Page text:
ADWATCH: Abbey targets rival account holders with 'trade in' ads

In its most recent TV spot, Abbey National attempts to lure consumers with a fun message, says Sam Solley.

Abbey National has replaced comedian Alan Davies in its latest ad campaign promoting its 'trade in' deal.

The TV spot, created by Euro RSCG Wnek Gosper aims to help Abbey National become the leading retailer of financial services in the UK and lure new customers to the bank. The strategy behind the campaign is to use members of the public rather than professional actors in a bid to to reflect real life.

The ad, at number six in this week's Adwatch table with a recall of 54%, takes a humorous look at a couple's visit to a car showroom.

The husband allows the showroom door to slam in his long-suffering wife's face. This leads the wife to fantasise about trading her husband in for a new model. She imagines a showroom full of alternative husbands, and asks to test drive a new one.

The old husband is left on the forecourt with a 'one previous owner' sign around his neck, while a couple of grannies kick at his feet to test his quality.

A voiceover during the ad encourages us to 'trade in everything we're not happy with' and offers £50 if Abbey National cannot beat your current in-credit interest rate. The ad ends with the strapline 'Because life's complicated enough'.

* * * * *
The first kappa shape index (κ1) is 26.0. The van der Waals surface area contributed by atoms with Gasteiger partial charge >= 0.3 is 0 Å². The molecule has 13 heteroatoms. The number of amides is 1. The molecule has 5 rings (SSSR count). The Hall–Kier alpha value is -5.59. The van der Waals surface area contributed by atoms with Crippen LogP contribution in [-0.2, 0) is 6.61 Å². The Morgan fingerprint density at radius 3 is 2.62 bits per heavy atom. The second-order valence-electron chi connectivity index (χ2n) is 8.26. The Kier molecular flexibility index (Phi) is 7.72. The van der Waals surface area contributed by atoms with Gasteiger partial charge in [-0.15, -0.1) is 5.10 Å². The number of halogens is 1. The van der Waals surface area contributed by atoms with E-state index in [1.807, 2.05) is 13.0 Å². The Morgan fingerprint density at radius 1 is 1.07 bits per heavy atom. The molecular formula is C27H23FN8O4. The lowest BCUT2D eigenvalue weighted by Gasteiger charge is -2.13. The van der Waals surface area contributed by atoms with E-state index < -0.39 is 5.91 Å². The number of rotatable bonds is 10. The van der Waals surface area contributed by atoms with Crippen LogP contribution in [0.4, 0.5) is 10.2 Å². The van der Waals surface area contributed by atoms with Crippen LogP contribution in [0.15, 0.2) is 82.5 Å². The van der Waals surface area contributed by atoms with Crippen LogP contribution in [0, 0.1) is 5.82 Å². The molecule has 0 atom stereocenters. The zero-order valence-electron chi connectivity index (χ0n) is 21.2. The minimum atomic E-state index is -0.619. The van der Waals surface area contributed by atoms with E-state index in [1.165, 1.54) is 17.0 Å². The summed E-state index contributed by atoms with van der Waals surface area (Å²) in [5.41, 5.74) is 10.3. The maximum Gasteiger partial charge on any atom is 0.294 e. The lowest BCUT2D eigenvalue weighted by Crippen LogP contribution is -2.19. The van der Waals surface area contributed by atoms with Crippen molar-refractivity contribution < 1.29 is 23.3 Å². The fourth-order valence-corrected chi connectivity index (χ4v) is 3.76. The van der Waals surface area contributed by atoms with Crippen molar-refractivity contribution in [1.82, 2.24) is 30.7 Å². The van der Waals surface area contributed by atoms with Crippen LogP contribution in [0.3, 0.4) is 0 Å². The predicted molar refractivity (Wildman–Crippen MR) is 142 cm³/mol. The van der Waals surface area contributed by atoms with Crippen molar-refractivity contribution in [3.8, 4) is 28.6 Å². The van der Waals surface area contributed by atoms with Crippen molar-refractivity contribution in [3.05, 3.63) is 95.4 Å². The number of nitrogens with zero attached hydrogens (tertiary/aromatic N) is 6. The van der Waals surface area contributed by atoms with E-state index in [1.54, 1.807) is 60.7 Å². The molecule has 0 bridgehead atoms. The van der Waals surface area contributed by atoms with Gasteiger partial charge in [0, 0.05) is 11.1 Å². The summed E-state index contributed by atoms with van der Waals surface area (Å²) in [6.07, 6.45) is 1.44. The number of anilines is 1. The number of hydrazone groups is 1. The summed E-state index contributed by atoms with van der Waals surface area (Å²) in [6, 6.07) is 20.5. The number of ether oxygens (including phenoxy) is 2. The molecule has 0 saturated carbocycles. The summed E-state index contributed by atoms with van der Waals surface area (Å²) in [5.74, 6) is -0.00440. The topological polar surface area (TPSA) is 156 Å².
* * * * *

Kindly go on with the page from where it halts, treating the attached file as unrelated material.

Abbey National rebranded itself in March 2002 focusing its business on its product and services in an attempt to position itself as a friendly, approachable financial institution. This ad is its next step in that strategy.

Adam Kennedy, account director at Euro RSCG Wnek Gosper says: "Abbey National is keen to be seen to be doing something fresh and different in the financial services sector and extending the 'Life would be less complicated if' campaign is a way of doing this. You can make financial propositions come to life through fun and entertaining advertising."

Euro RSCG Wnek Gosper retained the account in September 2001 following a repitch for the £14m business. It has now held it for eight years.

Media was planned and bought by Carat, and KLP handled in-store promotional work.

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